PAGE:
A prospector sells his wife and daughter to another gold miner for the rights to a gold mine. Twenty years later, the prospector is a wealthy man who owns much of the old west town named ... See full summary »
After a man finally gets over his former girlfriend, who has moved to Los Angeles and become a television star, and falls in love with another woman, the former girlfriend's show is canceled and she wants him back.
Rosie and Vincent know each other for ten years, and are married for five. She doesn't like her job, he isn't too pleased working with her dad. They're trying to have a baby. One morning ... See full summary »
There's little wonder in the working-class lives of Bill, Eileen, and their three grown daughters. They're lonely Londoners. Nadia, a cafe waitress, places personal ads, looking for love; ... See full summary »
In February 2002 in the Shamshatoo Refugee Camp in the North West Frontier Province in Pakistan, there are 53,000 refugees living in sub-human conditions since 1979 with the Soviet Union ... See full summary »
Eunice is walking along the highways of northern England from one filling station to another. She is searching for Judith, the woman, she says to be in love with. It's bad luck for the ... See full summary »
Nick, is a young Scottish soccer player living in the big city. He meets Karen, and the two fall in love and move in together. Soon after, Nick exhibits signs of serious illness. As his ... See full summary »
The story of two Scottish "squaddies" (young, trainee soldiers) who hitchhike to Budapest to go to a concert of the band Simple Minds. The film is a love triangle between the two soldiers and one beautiful Hungarian girl.
A prospector sells his wife and daughter to another gold miner for the rights to a gold mine. Twenty years later, the prospector is a wealthy man who owns much of the old west town named Kingdom Come. But changes are brewing and his past is coming back to haunt him. A surveyor and his crew scout the town as a location for a new railroad line and a young woman suddenly appears in the town and is evidently the man's daughter. Written by
John Sacksteder <email@example.com>
Originally entitled "Kingdom Come", until the Motion Picture Association of America (MPAA) awarded the title to a rival production claiming the rights to the title. Other titles considered for renaming the movie were "Sierra Nevada", "The Ballad of Daniel Dillon", and "Sierra City". See more »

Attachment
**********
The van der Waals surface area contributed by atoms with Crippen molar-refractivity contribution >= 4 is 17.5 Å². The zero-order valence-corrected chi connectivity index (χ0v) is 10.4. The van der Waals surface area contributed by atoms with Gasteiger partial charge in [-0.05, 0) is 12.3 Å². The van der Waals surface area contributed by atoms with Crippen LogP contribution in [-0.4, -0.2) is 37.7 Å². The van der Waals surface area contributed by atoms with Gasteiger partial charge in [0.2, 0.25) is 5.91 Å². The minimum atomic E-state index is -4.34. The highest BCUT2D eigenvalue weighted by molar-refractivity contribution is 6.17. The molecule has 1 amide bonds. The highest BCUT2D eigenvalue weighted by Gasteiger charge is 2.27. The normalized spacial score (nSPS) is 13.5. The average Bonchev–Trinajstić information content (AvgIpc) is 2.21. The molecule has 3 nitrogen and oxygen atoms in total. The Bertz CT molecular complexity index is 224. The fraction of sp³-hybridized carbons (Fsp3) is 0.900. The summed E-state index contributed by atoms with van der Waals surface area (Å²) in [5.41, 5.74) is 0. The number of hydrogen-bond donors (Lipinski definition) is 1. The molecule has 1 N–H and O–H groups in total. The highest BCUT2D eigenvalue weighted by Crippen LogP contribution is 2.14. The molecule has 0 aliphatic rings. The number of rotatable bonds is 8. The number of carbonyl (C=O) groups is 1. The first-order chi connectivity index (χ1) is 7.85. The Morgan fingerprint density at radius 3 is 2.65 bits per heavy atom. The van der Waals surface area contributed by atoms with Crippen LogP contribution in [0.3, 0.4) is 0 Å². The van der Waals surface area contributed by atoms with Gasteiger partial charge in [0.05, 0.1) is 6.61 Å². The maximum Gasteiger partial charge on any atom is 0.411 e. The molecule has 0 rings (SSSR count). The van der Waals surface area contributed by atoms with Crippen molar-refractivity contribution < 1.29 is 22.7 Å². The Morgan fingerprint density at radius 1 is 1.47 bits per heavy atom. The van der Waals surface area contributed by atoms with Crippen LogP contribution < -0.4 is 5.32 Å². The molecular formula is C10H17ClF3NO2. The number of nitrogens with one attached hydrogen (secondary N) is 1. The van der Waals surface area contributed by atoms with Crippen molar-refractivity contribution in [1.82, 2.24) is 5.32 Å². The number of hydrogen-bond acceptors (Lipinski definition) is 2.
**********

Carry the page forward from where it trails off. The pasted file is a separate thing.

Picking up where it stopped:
Near the end of the film, Donald and Francis arrive back to town on horseback. Several men are walking behind them. Two men in Russian style hats are wearing modern day aviator sunglasses. See more »
[first lines - overlapping conversations]
Alright ladies, let's go. I'm Vauneen, I take care of you from this point on. Ya get down, and we're going to get you to work real soon...
Alright gents, let's hand-up your firearms.
It's a town's rule.
These firearms are the property of the Central Pacific Railroad.
That don't matter, Mr. Dillon says no firearms in town, so no firearms in town, come on...
You can't take these weapons...
I said, leave that...
Well then you can't come into Mr. ...
[...] See more »
One of the most remarkable adaptations of a literary work I've seen. Frank Cottrell Boyce completely changes Thomas Hardy's classic The Mayor of Casterbridge - and actually betters it lifting it from its original setting and tailoring it into a tale of the American West during the Gold Rush. Some of Hardy's holes hold (predictable) difficulty for many modern readers, but Boyce's western retelling fills them in and lends strong plausibility. (There's a tad too much "faint, fall ill and die" for me in the Hardy original). Some have complained that Boyce went too far - but this is a movie "based" on the book not claiming to be a faithful retelling.
Director Michael Winterbottom proves to have an enormous eye emerging in bold style at once stylized and natural. He brings us here images that, once seen, burn, linger and haunt forever be it a Victorian mansion hauled across the frozen plains or a horse's immolation as on fire it gallops across the screen.
Winterbottom's cast is a strong one - none remaining as they initially seem, each changing before our eyes. Kinski, first strong and bitter gives one of her most tender heartbreaking performances, Wes Bentley, likable and promising becomes petty and meddlesome. Milla Jovovich serves up, predictably, hearty and hot, yet more delicate than she would like to appear.
In all of this Peter Mullan's Daniel Dillon is the focus and the fulcrum by which the story hinges. He is never less than masterful. To see him early on nearly ravaged by youthful greed then watch him in age yearn for salvation that may never come or come too late, one cannot help but be riveted by his endeavor to make up by his plight and his attempt to change it.
The Claim is a remarkable film which, while it may take a bit of time to warm up to, burns its own unique reward in a way few modern Hollywood films can.
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